Fireworks Safety

Worker Fatality—UTICA, New York November 24, 2010 — Utica Police recently finished their primary investigation into the fireworks accident that took a worker’s life Saturday night.

“It doesn’t appear to be anything other than an industrial accident,” said Utica Police. “We took the primary lead to the investigation to determine whether or not it was criminal in nature, and it was not.”

The worker was an employee of then Utica-based American Fireworks Manufacturing company, and was setting off fireworks for the Christmas on Main Street celebration around 5:45 p.m. November 20. It appears he was part of a fatal mishap.

“For some reason or another, he leaned over the tube, that sets off the fireworks. We can only speculate why he would have done something like that. At that same time, the tube discharged and struck him in the face.”

Here’s some important information on fireworks safety.

Handling Fireworks Safely

  • Always read and follow label directions.
  • Buy from reliable sellers.
  • Use outdoors only.
  • Always have water handy (a garden hose and a bucket).
  • Never experiment or make your own fireworks.
  • Light only one firework at a time.
  • Never re-light a “dud” firework (wait 15 to 20 minutes and then soak it in a bucket of water).
  • Never give fireworks to small children.
  • If necessary, store fireworks in a cool, dry place.
  • Dispose of fireworks properly by soaking them in water and then disposing of them in your trashcan.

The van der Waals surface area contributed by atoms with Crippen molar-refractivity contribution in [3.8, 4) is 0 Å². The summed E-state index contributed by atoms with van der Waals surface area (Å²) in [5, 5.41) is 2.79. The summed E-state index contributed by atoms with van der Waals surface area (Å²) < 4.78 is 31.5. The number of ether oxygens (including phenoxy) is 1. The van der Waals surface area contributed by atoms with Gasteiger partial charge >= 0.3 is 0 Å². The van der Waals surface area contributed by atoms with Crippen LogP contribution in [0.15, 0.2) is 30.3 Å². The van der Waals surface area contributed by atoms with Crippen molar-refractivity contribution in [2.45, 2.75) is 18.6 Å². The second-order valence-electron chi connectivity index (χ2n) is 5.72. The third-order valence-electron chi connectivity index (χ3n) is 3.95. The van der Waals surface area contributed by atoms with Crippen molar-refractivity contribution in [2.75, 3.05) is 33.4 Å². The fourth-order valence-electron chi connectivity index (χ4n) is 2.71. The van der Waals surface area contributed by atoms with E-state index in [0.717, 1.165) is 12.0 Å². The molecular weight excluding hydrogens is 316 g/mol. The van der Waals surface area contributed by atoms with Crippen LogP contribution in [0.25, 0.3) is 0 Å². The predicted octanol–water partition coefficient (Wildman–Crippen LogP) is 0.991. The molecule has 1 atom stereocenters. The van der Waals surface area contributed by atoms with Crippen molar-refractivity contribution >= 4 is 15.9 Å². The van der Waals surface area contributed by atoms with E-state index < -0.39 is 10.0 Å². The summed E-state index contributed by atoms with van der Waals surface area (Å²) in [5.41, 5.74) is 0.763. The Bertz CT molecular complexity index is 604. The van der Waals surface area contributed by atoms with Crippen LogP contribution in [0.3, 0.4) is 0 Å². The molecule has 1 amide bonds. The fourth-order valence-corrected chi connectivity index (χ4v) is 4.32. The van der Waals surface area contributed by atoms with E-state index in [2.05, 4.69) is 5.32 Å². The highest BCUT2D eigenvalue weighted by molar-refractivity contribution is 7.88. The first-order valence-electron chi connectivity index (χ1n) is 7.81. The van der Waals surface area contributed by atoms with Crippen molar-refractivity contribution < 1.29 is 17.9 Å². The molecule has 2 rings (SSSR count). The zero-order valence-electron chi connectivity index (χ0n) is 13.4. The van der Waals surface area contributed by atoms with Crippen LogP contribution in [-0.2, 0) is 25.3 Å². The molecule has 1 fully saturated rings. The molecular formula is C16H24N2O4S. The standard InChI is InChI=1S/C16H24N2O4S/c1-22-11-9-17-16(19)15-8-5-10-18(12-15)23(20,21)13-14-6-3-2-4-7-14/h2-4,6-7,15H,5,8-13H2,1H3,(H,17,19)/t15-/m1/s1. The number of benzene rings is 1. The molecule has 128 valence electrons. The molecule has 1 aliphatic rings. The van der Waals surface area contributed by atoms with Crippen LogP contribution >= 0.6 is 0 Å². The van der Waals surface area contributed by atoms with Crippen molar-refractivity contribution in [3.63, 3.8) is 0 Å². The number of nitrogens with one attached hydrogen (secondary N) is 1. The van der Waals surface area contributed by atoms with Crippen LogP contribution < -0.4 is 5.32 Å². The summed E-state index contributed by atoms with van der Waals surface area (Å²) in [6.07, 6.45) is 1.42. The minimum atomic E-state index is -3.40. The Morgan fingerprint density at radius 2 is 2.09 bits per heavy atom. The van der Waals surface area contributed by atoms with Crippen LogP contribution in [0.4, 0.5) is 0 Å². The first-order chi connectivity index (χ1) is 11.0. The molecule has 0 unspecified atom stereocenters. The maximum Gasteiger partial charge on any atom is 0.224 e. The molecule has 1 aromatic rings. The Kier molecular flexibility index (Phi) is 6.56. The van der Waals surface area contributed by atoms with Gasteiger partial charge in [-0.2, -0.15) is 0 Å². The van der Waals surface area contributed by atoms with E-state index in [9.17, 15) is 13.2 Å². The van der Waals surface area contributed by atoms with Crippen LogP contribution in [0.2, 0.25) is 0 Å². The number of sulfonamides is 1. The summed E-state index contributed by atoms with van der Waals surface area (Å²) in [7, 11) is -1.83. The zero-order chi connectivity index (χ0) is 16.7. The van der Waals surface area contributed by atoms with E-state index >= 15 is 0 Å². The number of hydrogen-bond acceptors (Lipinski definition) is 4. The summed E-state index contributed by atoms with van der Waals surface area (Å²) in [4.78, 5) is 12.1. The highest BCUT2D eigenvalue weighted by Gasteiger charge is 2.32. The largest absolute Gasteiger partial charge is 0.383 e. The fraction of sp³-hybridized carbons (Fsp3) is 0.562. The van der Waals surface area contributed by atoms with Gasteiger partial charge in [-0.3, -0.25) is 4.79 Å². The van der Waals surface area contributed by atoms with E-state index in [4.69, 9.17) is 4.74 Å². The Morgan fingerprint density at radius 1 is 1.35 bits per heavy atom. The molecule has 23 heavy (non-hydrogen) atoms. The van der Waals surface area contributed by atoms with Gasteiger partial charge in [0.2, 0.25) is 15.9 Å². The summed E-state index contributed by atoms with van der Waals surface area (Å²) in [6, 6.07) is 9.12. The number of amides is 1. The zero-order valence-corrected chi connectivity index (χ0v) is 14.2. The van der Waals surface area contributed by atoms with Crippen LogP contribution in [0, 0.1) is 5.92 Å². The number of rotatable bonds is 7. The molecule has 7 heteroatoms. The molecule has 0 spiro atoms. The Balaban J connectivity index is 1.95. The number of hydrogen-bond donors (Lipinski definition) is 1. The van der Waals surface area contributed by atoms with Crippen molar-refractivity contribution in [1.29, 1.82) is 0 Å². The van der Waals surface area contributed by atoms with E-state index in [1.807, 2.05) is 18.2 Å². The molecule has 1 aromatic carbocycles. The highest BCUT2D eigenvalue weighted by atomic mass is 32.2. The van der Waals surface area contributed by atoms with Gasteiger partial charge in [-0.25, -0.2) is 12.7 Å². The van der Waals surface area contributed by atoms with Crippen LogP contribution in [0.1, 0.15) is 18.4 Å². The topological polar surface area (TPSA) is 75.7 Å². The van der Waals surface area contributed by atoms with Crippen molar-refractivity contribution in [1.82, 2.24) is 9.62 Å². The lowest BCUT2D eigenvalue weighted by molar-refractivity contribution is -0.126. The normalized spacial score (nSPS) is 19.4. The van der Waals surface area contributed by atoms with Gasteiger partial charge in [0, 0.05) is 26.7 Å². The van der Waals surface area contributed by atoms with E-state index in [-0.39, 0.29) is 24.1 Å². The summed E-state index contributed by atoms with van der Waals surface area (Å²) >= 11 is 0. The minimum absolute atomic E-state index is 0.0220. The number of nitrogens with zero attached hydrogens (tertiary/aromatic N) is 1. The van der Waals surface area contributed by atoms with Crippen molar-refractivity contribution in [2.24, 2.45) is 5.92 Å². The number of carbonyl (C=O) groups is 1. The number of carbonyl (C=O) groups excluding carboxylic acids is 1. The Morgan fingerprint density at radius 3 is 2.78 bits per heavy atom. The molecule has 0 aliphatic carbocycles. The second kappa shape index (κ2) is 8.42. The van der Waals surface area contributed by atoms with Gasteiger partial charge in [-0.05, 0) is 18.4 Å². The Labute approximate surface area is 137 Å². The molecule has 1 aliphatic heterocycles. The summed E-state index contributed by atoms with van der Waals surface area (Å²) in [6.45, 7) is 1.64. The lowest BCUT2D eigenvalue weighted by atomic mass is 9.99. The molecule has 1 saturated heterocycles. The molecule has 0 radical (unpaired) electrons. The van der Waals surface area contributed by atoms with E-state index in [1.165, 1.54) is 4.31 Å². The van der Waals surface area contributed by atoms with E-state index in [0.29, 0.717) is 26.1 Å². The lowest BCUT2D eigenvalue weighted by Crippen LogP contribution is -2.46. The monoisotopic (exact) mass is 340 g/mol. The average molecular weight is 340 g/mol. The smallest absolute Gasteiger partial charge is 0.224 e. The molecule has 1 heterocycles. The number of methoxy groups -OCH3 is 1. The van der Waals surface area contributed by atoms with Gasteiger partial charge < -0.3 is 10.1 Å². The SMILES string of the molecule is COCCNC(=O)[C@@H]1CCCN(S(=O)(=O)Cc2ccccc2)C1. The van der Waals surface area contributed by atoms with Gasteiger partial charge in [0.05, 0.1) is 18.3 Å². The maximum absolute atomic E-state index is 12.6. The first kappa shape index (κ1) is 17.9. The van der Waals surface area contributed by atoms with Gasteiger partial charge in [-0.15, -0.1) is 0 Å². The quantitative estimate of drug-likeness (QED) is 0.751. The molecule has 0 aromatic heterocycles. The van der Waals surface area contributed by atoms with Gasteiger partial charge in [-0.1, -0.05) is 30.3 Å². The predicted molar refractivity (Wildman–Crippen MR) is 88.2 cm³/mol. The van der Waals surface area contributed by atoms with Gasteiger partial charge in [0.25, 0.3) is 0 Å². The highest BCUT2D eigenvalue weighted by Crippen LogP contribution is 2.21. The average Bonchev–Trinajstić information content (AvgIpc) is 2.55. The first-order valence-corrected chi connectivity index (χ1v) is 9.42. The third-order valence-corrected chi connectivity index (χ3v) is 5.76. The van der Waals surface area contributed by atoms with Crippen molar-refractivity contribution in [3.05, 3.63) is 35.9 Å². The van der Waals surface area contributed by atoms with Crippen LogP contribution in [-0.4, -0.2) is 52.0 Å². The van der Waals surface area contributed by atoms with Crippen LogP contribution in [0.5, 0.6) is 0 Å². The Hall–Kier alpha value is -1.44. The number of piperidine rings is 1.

• Never throw or point fireworks at other people.
  • Never carry fireworks in your pocket.
  • Never shoot fireworks in metal or glass containers.
  • The shooter should always wear eye protection and never have any part of the body over the firework.
  • Stay away from illegal explosives.
  • Never use any type of firework inside a building or structure.

Fireworks Can be Deadly

Stay away from illegal explosives. Illegal explosive devices continue to cause serious injuries around the Fourth of July holiday; these devices are commonly known as M- 80s, M-100s, blockbusters or quarter-pounders. Federally banned since 1966, these items will not contain the manufacturer’s name and are usually totally unlabeled. Don’t purchase or use unlabeled fireworks.

Disclaimer: The information and suggestions contained in these safety talks are believed to be reliable. However, the authors of the topics and the owners of this web site accept no legal responsibility for the correctness, sufficiency, or completeness of such information or suggestions contained within these topics. These guidelines do not supercede local, state, or federal regulations and must not be construed as a substitute for, or legal interpretation of, any OSHA regulations.